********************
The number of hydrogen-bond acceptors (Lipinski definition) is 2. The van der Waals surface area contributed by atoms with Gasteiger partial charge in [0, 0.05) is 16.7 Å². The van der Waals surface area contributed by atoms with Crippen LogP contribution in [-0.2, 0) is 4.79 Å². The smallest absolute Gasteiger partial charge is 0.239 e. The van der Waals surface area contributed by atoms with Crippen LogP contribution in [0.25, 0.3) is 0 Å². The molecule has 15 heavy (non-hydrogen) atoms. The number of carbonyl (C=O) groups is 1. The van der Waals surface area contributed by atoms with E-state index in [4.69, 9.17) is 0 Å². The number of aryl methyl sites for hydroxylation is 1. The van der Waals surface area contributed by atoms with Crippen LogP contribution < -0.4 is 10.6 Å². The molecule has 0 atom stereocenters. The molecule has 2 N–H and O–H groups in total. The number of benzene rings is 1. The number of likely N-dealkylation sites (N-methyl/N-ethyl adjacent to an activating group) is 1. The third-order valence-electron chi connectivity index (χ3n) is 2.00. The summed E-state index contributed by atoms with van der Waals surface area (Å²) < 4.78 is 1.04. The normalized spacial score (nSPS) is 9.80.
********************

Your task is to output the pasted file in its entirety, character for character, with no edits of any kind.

The number of hydrogen-bond acceptors (Lipinski definition) is 2. The van der Waals surface area contributed by atoms with Gasteiger partial charge in [0, 0.05) is 16.7 Å². The van der Waals surface area contributed by atoms with Crippen LogP contribution in [-0.2, 0) is 4.79 Å². The smallest absolute Gasteiger partial charge is 0.239 e. The van der Waals surface area contributed by atoms with Crippen LogP contribution in [0.25, 0.3) is 0 Å². The molecule has 15 heavy (non-hydrogen) atoms. The number of carbonyl (C=O) groups is 1. The van der Waals surface area contributed by atoms with E-state index in [4.69, 9.17) is 0 Å². The number of aryl methyl sites for hydroxylation is 1. The van der Waals surface area contributed by atoms with Crippen LogP contribution < -0.4 is 10.6 Å². The molecule has 0 atom stereocenters. The molecule has 2 N–H and O–H groups in total. The number of benzene rings is 1. The number of likely N-dealkylation sites (N-methyl/N-ethyl adjacent to an activating group) is 1. The third-order valence-electron chi connectivity index (χ3n) is 2.00. The summed E-state index contributed by atoms with van der Waals surface area (Å²) < 4.78 is 1.04. The normalized spacial score (nSPS) is 9.80.